Waiting for today...: Putting the Pieces Together: Where I Am, Part 1

Thursday, February 27

Putting the Pieces Together: Where I Am, Part 1

“Depression” (2).  Could I be depressed?  Yup, still in denial.  I haven’t lost all enjoyment in activities that I’ve found pleasure in.  However, I do hesitate doing them… I haven’t referred to other activities, especially those of daily living.  I, at times, will go days without a shower.  I only brush well enough to neutralize the taste of bad breath.  I’ll only wash my clothes when I’ve run out of clean underwear but I’ll live out of my laundry bag until I have to wash again...  My things are scattered all over the living room, I don’t wash my dishes and I’ll only take the trash out when it starts to smell.  This is not a constant however… ~ December 2005
… my mood
It has improved significantly as the holidays have passed.  The hallmarks of my depression from 2005 until now have been the same, so I know I’m better: I’ve been consistent with my hygiene, eating a bit better and chipping away at cleaning my apartment one corner at a time.  I’ve also been a bit more social and putting more energy into some of the things that I enjoy.  I am nowhere close to what would be 100% for me.  But I’m moving in that direction.  And although I still feel stuck in the vicious cycle, I’m thankful for the progress I’ve made: no longer in denial, now in treatment, committed to honestly seeking my root issues.  And, as my mood continues to lift, I would like to explore more ways to keep my mood stable.
… my treatment
Since initiating therapy, I have reduced the frequency of my visits to once every two weeks.  Thankfully, my relationship with my therapist has improved.  In addition to being uneasy about baring my soul to a complete stranger, the “intake” appointment did little to spurn those feelings.  The process was rushed, impersonal and without warning. Another bitter moment occurred during one of our initial conversations when, in response to a statement I made about reaching out for help, she snapped back at me the fact that I first needed to help myself.  I almost lost it.  My response was something to the effect of, “if I knew what to do I wouldn’t be here!”.  Unfortunately that set the tone for the next month or so.  A short while before the holidays, however, I noticed we were getting in sync.  And now I look forward to our sessions.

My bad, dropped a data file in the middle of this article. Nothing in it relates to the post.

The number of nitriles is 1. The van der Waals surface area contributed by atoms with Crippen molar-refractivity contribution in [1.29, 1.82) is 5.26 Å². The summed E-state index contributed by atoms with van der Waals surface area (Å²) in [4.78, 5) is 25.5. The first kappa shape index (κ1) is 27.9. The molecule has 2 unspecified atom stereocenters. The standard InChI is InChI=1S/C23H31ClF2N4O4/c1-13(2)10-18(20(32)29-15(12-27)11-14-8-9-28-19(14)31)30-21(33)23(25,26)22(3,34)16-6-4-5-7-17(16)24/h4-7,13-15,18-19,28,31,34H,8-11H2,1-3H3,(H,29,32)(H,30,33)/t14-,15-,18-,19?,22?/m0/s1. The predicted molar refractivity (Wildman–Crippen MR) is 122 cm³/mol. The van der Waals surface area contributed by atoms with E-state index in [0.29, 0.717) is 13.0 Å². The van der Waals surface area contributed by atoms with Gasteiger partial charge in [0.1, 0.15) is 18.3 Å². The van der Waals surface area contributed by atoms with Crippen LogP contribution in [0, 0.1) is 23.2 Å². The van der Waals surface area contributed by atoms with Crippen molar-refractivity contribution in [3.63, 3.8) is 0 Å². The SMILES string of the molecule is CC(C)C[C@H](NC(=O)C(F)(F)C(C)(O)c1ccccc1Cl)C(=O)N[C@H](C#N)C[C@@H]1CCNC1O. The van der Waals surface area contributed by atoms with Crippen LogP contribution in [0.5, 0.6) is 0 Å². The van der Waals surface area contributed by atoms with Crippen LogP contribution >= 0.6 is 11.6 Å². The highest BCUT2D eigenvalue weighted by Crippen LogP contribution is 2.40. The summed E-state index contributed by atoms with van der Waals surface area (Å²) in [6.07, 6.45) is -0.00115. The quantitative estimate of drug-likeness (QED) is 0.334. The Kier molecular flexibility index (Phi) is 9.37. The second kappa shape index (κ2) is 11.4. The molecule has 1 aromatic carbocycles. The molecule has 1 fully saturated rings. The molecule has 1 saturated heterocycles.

I always thought of myself as introspective.  But as I progressed in therapy, I realized that there was so much I was missing.  Prior to therapy, I came to realize that I am sensitive, socially awkward, have a fear of forming deeper relationships and I hold a lot of resentment.  Therapy has helped me to recognize the thread connecting them all: rejection.  I have been rejected since I was in my mother’s womb and the perception of rejection haunts me today. Now that it has been identified, I have to go about the task of meticulously uprooting it.  I knew it would be a painfully overwhelming process with the potential to make my depression worse or cause me to retreat into denial.  I was encouraged to take medication when I first saw my therapist but I wanted no parts of that conversation at the time. She then asked, “aren’t you tired?”, and I was at a loss for words.  Realizing the enormity of this journey and after a conversation with a close friend who once shared my adamancy against medication therapy, I swiftly reconsidered my position.  

The “ups and downs” I often used to describe my life was actually mood swings according to my new doctor, a psychiatrist.  She recommended Lamictal for a mood stabilizer.  Because of the rare but fatal side effect of Steven-Johnsons syndrome, my dose began at 25mg and was slowly tapered up to 100 mg daily.  Thankfully, I had no side effects.  Actually, there didn’t seem to be any effects at all.  I would later ask to discontinue it but my psychiatrist did not recommended it.  She instead added an antidepressant, Celexa and explained that because I may have bipolar features there was a risk of exacerbating symptoms of mania.  A few weeks after starting Celexa at 10 mg, I noticed my mood lifting but not dramatically as in the past.  Recently increased to 20mg, as I am still mildly depressed and erratically irritable, my hope is that I will see greater improvement in the next few weeks.